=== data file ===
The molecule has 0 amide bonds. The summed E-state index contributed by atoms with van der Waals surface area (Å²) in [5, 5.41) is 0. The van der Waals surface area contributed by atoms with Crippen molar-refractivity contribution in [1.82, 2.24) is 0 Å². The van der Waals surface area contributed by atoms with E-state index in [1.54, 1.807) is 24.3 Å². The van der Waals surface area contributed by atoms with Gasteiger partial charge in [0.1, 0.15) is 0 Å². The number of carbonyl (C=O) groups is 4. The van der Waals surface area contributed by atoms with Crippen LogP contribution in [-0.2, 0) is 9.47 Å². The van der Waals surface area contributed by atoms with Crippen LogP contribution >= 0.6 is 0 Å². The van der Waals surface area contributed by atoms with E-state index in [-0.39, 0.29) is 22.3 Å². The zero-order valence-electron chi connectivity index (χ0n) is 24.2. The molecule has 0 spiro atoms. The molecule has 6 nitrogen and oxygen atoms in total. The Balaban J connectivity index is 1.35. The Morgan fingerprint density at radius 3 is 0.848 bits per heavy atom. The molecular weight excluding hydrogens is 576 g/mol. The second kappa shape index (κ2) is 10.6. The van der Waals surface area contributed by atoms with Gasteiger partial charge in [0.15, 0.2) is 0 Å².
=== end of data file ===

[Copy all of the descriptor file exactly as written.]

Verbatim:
The molecule has 0 amide bonds. The summed E-state index contributed by atoms with van der Waals surface area (Å²) in [5, 5.41) is 0. The van der Waals surface area contributed by atoms with Crippen molar-refractivity contribution in [1.82, 2.24) is 0 Å². The van der Waals surface area contributed by atoms with E-state index in [1.54, 1.807) is 24.3 Å². The van der Waals surface area contributed by atoms with Gasteiger partial charge in [0.1, 0.15) is 0 Å². The number of carbonyl (C=O) groups is 4. The van der Waals surface area contributed by atoms with Crippen LogP contribution in [-0.2, 0) is 9.47 Å². The van der Waals surface area contributed by atoms with Crippen LogP contribution >= 0.6 is 0 Å². The van der Waals surface area contributed by atoms with E-state index in [-0.39, 0.29) is 22.3 Å². The zero-order valence-electron chi connectivity index (χ0n) is 24.2. The molecule has 0 spiro atoms. The molecule has 6 nitrogen and oxygen atoms in total. The Balaban J connectivity index is 1.35. The Morgan fingerprint density at radius 3 is 0.848 bits per heavy atom. The molecular weight excluding hydrogens is 576 g/mol. The second kappa shape index (κ2) is 10.6. The van der Waals surface area contributed by atoms with Gasteiger partial charge in [0.15, 0.2) is 0 Å².